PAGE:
Moving back there's a single row of lifeboat hatches which circles the primary hull. Again larger than the Enterprise-D versions they are very pronounced against the flush saucer surface and draw your eye ever inwards to the dark grey phaser strip and then the massive ship registry. Sadly though the colour difference of hull versus lifeboats that we see on the magazine cover isn't carried across but at least you can make out their locations.

With such defined hull lines, the ship name and number do sit into the panel edges which at a couple of points has meant that the decal has split due to the slight variation in level. Nothing that a fine line marker won't sort I'm sure but it was a little disappointing. 

The increased surface detail on this Galaxy Class kitbash is at its best right at the centre of the primary hull and the bridge/shuttlebay complex. Here Eaglemoss have really gone to town with different surface structures and definitions which make it easy to navigate to the bridge dome and break up the smooth surface with some bobbly greebling. We also have the ship registry number planted firmly to the rear on the shuttlebay landing pad. Must be a tricky landing because...a tour of the primary hull of the New Orleans Class wouldn't be complete without noting the two distinctive dorsal pods.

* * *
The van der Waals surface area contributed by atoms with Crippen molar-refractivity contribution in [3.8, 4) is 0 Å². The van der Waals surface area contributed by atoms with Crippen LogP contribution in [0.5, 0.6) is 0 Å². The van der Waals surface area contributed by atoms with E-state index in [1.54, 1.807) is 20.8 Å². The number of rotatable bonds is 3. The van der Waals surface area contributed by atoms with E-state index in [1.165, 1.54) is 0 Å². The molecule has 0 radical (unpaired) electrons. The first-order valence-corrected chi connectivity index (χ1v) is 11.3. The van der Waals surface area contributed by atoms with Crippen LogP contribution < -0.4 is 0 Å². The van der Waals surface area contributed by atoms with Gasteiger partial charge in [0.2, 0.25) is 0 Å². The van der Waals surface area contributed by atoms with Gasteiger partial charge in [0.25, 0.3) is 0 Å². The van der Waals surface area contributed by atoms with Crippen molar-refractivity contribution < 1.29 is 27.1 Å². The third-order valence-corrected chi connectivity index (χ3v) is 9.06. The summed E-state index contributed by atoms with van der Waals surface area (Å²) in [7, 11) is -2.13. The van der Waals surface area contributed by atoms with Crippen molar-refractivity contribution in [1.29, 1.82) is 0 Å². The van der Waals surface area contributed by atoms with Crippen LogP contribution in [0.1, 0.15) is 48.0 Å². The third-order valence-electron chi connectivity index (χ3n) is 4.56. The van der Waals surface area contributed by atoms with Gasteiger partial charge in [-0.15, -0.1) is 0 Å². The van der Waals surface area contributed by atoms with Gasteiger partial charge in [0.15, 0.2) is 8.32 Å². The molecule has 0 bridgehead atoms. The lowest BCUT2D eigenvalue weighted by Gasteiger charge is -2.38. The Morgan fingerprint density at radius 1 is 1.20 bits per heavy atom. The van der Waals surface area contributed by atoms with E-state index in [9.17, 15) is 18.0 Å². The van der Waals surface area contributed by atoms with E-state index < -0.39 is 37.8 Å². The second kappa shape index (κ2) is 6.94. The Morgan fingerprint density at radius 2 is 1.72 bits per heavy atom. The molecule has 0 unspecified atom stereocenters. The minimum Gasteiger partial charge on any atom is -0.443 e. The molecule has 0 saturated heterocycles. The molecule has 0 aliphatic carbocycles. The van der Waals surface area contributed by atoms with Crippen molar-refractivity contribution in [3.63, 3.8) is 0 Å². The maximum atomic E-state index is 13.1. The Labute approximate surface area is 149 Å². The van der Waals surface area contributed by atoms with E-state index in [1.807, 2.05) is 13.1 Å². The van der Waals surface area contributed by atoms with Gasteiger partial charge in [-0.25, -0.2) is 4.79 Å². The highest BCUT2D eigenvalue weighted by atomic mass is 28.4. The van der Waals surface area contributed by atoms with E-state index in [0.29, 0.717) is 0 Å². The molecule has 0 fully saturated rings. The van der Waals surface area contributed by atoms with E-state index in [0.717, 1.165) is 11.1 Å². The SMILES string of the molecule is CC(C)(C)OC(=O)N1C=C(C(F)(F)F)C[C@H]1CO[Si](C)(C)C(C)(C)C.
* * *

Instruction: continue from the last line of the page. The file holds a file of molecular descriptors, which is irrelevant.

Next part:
Fans will know these are, in reality, two highlighter pens glued on and coloured but somehow they just, well, work. Not only do they create a very individual silhouette for the starship but clearly they have a very effective and highly scientific purpose as well...

Moving every rearwards the stubby cobra neck (again clearly halved in size from a kit of the Galaxy Class) opens out onto the oval secondary hull. Interestingly the New Orleans Class retains three impulse engines - two at the rear of the saucer and the third in the neck however there doesn't seem to be a need for it since there's no indication of a saucer sep feature.

The lower hull again has some very precise window alignment in play as well as some minor yellow venting detail evident at multiple points on the ship as a whole. The scale opens up the chance to get much clearer hull panel definition once again plus even the spine running along the back of the secondary hull has variations in the detail packed onto it. It also seem quite long with two phaser strips lying across the underside with a third "highlighter pen" ventral pod slotted between them and protruding down from the hull.


To the front is the eye-shaped deflector dish once more atypical of the larger Galaxy Class but here much easier to see with at least a bit of the edged/ribbed detail marked in for effect. Again comparing this to the "D" it does add more depth and realism to the model even though it's fairly well hidden under the saucer.